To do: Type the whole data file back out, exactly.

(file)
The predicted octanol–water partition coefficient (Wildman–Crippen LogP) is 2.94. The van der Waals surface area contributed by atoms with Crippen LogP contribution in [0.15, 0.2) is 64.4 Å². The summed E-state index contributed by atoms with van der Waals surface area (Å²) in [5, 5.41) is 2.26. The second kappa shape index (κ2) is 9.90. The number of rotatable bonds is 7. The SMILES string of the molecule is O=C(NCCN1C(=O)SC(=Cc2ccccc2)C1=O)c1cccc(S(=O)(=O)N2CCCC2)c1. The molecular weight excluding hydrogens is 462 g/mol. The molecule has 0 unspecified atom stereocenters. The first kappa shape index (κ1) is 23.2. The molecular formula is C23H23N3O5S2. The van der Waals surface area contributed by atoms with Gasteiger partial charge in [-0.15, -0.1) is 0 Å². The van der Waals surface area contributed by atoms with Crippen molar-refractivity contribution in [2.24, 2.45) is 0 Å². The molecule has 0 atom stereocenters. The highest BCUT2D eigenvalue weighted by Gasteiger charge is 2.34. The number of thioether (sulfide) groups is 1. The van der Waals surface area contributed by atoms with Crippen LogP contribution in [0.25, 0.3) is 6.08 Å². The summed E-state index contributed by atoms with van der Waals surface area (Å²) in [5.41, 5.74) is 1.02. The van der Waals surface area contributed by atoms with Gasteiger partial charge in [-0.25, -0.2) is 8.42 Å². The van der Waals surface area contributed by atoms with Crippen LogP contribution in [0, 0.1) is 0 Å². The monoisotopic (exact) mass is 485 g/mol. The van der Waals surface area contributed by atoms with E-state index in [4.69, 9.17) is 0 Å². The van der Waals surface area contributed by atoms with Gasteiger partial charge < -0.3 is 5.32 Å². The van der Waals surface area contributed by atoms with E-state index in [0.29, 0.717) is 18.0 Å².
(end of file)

The predicted octanol–water partition coefficient (Wildman–Crippen LogP) is 2.94. The van der Waals surface area contributed by atoms with Crippen LogP contribution in [0.15, 0.2) is 64.4 Å². The summed E-state index contributed by atoms with van der Waals surface area (Å²) in [5, 5.41) is 2.26. The second kappa shape index (κ2) is 9.90. The number of rotatable bonds is 7. The SMILES string of the molecule is O=C(NCCN1C(=O)SC(=Cc2ccccc2)C1=O)c1cccc(S(=O)(=O)N2CCCC2)c1. The molecular weight excluding hydrogens is 462 g/mol. The molecule has 0 unspecified atom stereocenters. The first kappa shape index (κ1) is 23.2. The molecular formula is C23H23N3O5S2. The van der Waals surface area contributed by atoms with Gasteiger partial charge in [-0.15, -0.1) is 0 Å². The van der Waals surface area contributed by atoms with Crippen molar-refractivity contribution in [2.24, 2.45) is 0 Å². The molecule has 0 atom stereocenters. The highest BCUT2D eigenvalue weighted by Gasteiger charge is 2.34. The number of thioether (sulfide) groups is 1. The van der Waals surface area contributed by atoms with Crippen LogP contribution in [0.25, 0.3) is 6.08 Å². The summed E-state index contributed by atoms with van der Waals surface area (Å²) in [5.41, 5.74) is 1.02. The van der Waals surface area contributed by atoms with Gasteiger partial charge in [-0.25, -0.2) is 8.42 Å². The van der Waals surface area contributed by atoms with Crippen LogP contribution in [0, 0.1) is 0 Å². The monoisotopic (exact) mass is 485 g/mol. The van der Waals surface area contributed by atoms with E-state index in [4.69, 9.17) is 0 Å². The van der Waals surface area contributed by atoms with Gasteiger partial charge < -0.3 is 5.32 Å². The van der Waals surface area contributed by atoms with E-state index in [0.29, 0.717) is 18.0 Å².